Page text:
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What Does it Cost to Live in Downtown Chicago

There are tons of lively cities to choose from, but Chicago continues to be a popular option, especially in the Midwest. Home to more than 2.7 million people, residents of the Windy City love the towering skyscraper, Chicago-style pizza, and the various parks including Grant and Millennium Park.

Standing as the third largest city in the country, it’s no surprise that Chicago can be quite expensive to live in, especially the downtown area. Keep reading to learn about the true cost of living in Chicago to see if this city is affordable for you.

Home Prices

Owning a home is part of the American dream, and if you're tired of renting, Chicago is a great city to become a homeowner. Over the last few years, home prices have rebounded to levels before the housing crisis. According to Zillow, home prices have increased by  9.8% in the last year.

The median home value in Chicago is $228,500. Chicago home values have gone up 2.1% over the past year. According to Zillow, that value is expected to rise 4.3% within the next year. The median list price per square foot in Chicago is $243, which is higher than the Chicago-Naperville-Elgin Metro average of $165.


If you’re not looking to buy a home just yet, renting is another option. You can rent a 1 bedroom apartment at N. Desplaines Street for $2,076 a month. A two bedroom apartment at the same complex starts at $2,882.

Renting in the downtown area is nice, as you aren’t locked into a home for decades. Instead, you can experience different parts of the city and experience everything that downtown Chicago has to offer.


No matter if you choose to buy or rent in downtown Chicago, you'll have to pay utilities. You may be able to find an apartment complex that wraps utility costs into the monthly rent, but this is rare in the city. You can expect to pay around $121.16 a month for heating, water, electricity, and garbage costs.

For television and internet services, add at least $40 in monthly expenses. Compared to the national average, internet and cable costs are less expensive in Chicago. To get the best deal for at home services, be sure to compare prices on the best internet providers in Chicago on digitalexits.com. You may be able to find bundle deals or other savings that reduce your overall utility costs each month.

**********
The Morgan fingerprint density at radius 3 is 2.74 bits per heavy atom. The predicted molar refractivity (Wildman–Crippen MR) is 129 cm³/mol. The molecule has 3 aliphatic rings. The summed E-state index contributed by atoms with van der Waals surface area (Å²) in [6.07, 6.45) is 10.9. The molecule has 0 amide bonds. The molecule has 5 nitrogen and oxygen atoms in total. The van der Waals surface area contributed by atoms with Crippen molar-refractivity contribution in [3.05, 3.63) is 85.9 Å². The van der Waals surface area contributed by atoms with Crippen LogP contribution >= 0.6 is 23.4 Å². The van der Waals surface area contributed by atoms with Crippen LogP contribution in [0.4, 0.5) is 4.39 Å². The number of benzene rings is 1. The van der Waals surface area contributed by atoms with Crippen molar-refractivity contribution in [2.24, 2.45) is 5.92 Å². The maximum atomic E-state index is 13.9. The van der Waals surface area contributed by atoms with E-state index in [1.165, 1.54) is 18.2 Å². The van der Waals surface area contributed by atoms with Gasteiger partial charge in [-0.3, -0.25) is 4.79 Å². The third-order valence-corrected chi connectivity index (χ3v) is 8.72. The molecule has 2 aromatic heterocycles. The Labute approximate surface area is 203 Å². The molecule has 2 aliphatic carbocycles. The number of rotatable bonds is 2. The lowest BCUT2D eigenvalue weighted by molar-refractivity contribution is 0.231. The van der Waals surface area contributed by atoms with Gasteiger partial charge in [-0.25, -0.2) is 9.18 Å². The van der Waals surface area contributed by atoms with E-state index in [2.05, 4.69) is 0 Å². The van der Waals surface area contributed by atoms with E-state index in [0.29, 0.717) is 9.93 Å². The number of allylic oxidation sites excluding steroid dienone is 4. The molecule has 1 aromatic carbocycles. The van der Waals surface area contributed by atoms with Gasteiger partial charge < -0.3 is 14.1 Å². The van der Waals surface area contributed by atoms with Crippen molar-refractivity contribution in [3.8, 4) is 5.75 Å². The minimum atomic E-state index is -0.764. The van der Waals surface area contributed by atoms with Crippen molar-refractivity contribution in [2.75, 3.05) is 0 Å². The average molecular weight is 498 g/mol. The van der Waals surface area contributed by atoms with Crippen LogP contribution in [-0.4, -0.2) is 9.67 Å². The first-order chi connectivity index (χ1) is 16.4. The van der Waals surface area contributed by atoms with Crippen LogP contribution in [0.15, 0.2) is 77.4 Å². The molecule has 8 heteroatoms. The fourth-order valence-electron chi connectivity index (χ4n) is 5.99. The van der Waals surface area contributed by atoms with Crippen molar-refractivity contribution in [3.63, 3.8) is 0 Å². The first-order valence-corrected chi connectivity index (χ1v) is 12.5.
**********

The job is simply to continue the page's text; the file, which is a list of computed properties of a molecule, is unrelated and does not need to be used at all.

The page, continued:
Food & Groceries

After figuring out how much you can expect to pay on housing and utilities, the next cost to consider is food and groceries. On the nights you go out to eat, you can expect to pay at least $65.00 a night at an upscale restaurant. Meals at a less expensive venue will run around $12.

Be aware that in downtown Chicago, you'll pay an additional meals tax on top of local and state sales tax. Meal tax in the downtown area is 1.25%. Outside of downtown Chicago, the meals tax drops to 0.25%.

Eating out can be expensive, so you'll also want to factor in the costs of cooking at home. Groceries in Chicago are lower than national averages. You will pay less for various food items including:

  • Rice
  • Apples
  • Oranges
  • Tomatoes
  • Bread
  • Potatoes

Prices in the area are much cheaper than other cities because of the additional sales tax. Unlike other cities, Chicagoans must pay a grocery items sales tax. Thankfully there are ways to reduce grocery costs by using coupons, comparing prices between stores, and only purchasing items that are on sale. This is a great way to keep more money in your wallet.


No car? Not a problem in downtown Chicago! You'll find that many Chicagoans use public transportation to get around. Bus and subway services are available in the city. You can purchase an unlimited monthly pass for just $100.

If you need a car for commuting to work or for other purposes, you'll need to get a City Vehicle Sticker. This is an annual expense that shows your car is compliant with Chicago's Wheel Tax. For a regular-sized passenger vehicle, you'll have to pay $85.97 a year. Larger vehicles such as SUVs or vans cost $136.54.


Moving to a new city is not only exciting, but it can also come with a huge sticker shock, especially if you choose to live in the downtown area. Before relocating to downtown Chicago, be sure you know exactly how much you can expect to pay on cost of living. This way you can determine if your paycheck is enough to cover these expenses or if it’d be better to live in a suburb in the area.

Jamie Richardson

Jamie is a 5-year freelance writer who enjoys real estate. He is currently a Realty Biz News Contributor.

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